have been incapacitated.

Small scale farmers who are persevering have been reduced to beggars in a manner
that each year they have to plead for their payments from the state entities COTTCO
and the GMB.

“I can’t remember the last time that we received a decent payment from COTTCO. In
the 2020/2021 marketing season we received grocery hampers as part payment
which I believe was an insult to the business as a farmer,” said Machakata.
Zimbabwe’s booming agriculture sector.

Zimbabwe was one of the biggest agricultural producers in southern and eastern
Africa in the 1990s. It was vying with Tanzania and was also the region’s quality
leader up until recently.

The sector was a booming foreign currency earner for the country with tobacco and
cotton as the cash crops exports, along with beef and horticulture, constituting 15%
of GDP in 1990 and 40% of the foreign currency earned.

Over the recent years, Zimbabwe has been having bumper harvests of maize and
other grains.

However, due to inconsistencies in payments, many farmers have been struggling to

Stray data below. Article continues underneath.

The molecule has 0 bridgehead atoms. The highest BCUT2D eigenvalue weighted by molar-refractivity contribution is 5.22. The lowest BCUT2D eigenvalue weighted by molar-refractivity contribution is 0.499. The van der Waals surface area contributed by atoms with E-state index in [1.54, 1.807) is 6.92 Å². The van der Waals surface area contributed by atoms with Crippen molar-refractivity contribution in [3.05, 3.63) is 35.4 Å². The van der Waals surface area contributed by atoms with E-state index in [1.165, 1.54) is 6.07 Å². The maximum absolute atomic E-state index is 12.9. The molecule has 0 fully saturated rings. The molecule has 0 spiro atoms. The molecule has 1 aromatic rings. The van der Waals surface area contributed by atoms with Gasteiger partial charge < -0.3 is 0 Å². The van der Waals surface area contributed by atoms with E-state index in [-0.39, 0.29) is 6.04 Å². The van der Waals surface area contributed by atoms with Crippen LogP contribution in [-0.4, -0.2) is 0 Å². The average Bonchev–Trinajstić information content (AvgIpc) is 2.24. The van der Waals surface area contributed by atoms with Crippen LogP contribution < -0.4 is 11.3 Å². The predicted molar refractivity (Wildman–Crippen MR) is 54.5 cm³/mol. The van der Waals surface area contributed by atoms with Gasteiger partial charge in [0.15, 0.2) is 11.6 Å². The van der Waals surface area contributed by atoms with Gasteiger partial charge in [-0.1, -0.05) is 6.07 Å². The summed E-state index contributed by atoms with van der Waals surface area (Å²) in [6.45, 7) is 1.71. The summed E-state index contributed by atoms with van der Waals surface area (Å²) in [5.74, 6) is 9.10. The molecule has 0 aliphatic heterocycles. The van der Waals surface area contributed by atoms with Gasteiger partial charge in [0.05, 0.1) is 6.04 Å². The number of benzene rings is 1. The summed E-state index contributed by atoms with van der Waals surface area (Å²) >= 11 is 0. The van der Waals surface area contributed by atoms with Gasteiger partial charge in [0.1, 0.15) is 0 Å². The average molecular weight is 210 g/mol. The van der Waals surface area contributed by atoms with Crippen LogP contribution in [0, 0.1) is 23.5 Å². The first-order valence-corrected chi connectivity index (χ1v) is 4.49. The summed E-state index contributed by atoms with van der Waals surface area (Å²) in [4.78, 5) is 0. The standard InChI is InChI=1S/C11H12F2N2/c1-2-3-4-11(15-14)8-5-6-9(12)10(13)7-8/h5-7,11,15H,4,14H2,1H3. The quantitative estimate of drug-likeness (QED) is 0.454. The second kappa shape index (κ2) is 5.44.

stay afloat.

Since 2001, farmers had to deal with the difficulties of operating in a highly distorted
and dysfunctional economy, one that is characterized by raging inflation (over 1000
percent p.a. in 2006), shortages of essential goods, and huge uncertainty
surrounding every area of business activity.

The availability of fuel has been inconsistent for many years, forcing agricultural
enterprises to import fuel on behalf of the transporters they operate with and
occasionally even on behalf of regional fertilizer mixing businesses.

Statistics from the country’s Agricultural Marketing Authority (AMA) revealed that in
the 2021-2022 marketing years, the cotton output in Zimbabwe fell by 59 percent
due to protracted payment delays disappointing most farmers.

Machakata who had been surviving on cotton farming for more than 20 years never
knew that one day her status in society as a farmer would be reduced to nothing.
“I used to make money that was enough to sustain my family and would always be
able to sell my products and get paid on time.

“However, for the past five years, things have been getting worse. Selling my